By Craig Whalley
A new study just released in the respected “Journal of Substance Abuse Treatment” (JSAT) offers firm support for LifeRing’s approach to recovery support. The study, conducted by Dr. Sarah Zemore and others from the Emeryville, California-based Alcohol Recovery Group, used a series of member surveys to provide comparisons between LifeRing, SMART Recovery, and Women for Sobriety (WFS), using criteria and methodology much like those used in studies of 12-step programs.
Some of the most encouraging language comes from the study’s carefully-worded Conclusion: “Results suggest differences across 12-step groups and their alternatives that may be relevant when advising clients and a choice of mutual help group. Meanwhile, findings for high levels of participation, satisfaction, and cohesion among members of the mutual help alternatives [emphasis ours] suggest promise for these groups in addressing addiction problems.”
In other words, treatment providers, whose first and only impulse often is to urge all clients to attend 12-step programs, should consider suggesting the alternative groups on an equal footing or at the very least for those clients resistant to the quasi-religious and strongly-regimented approach of 12-step groups. In all 3 so-called “alternative” groups, members demonstrated at least the same level of success as has been measured in AA programs.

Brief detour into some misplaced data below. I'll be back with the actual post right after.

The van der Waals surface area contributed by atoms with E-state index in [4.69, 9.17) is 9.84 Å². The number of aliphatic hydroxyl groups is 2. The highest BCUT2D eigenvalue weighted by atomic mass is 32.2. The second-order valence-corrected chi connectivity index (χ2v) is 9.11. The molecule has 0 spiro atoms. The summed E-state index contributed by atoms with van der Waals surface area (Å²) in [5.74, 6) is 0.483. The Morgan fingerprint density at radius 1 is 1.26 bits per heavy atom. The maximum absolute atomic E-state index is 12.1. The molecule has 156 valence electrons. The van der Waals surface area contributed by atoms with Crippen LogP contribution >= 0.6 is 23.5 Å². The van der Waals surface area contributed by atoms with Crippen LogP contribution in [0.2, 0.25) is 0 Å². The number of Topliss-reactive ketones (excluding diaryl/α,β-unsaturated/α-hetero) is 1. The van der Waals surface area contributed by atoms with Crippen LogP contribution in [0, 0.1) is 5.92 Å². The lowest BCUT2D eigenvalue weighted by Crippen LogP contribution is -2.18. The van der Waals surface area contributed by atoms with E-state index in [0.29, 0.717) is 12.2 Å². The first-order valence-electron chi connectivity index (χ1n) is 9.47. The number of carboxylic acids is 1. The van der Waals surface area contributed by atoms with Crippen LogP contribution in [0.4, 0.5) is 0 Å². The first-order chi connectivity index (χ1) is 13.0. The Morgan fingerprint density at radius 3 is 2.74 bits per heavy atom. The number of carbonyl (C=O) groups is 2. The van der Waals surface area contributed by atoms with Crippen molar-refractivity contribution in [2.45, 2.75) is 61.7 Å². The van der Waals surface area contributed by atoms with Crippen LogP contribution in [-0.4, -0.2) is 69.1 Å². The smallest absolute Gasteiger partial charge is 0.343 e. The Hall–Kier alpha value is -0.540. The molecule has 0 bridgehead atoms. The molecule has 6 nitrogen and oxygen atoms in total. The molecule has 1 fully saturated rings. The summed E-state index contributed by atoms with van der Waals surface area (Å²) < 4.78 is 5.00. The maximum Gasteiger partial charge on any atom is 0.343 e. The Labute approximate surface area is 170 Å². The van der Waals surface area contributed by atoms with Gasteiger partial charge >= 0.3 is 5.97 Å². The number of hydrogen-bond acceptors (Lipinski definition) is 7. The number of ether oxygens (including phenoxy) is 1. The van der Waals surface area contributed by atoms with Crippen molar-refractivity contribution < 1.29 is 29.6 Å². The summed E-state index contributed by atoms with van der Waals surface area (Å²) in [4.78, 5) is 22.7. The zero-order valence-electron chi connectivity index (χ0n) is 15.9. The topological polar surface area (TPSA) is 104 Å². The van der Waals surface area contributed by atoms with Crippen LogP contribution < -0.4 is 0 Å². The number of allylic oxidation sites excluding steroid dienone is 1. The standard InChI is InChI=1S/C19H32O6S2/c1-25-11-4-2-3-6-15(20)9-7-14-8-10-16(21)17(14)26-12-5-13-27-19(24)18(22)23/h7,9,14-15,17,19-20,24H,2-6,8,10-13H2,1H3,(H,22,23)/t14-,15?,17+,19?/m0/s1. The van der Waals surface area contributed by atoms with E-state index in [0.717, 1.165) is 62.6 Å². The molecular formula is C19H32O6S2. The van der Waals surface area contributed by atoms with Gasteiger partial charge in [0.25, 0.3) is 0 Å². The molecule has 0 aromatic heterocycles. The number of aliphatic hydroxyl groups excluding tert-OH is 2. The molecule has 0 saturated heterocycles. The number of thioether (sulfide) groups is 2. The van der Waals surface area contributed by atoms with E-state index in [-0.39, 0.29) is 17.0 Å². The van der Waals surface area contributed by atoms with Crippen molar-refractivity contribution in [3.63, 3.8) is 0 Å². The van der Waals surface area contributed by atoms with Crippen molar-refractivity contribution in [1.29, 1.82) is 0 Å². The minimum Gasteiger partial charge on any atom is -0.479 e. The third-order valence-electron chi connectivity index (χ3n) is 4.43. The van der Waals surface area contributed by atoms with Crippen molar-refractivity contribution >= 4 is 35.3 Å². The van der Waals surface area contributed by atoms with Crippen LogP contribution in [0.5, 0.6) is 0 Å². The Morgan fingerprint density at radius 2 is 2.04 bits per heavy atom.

A summary of the study can be viewed here. The complete study currently lives behind JSAT’s pay-wall and can be purchased from them for $35.95, but we hope to be able to put it on our website soon. If that’s not possible, then we’ll at least offer as many more details about it as we can.
Of course, the fact that LSR is shown to work very well for many members comes as no surprise to those members! But the larger recovery community, especially including the medical professionals and treatment providers, have often resisted offering multiple paths to sobriety, either out of ignorance or from a firm conviction that “AA is the only way”.
The study shows convincingly that such resistance is misguided. One study is unlikely to change things quickly, but it is certainly a major step forward in legitimizing LifeRing and other secular recovery groups.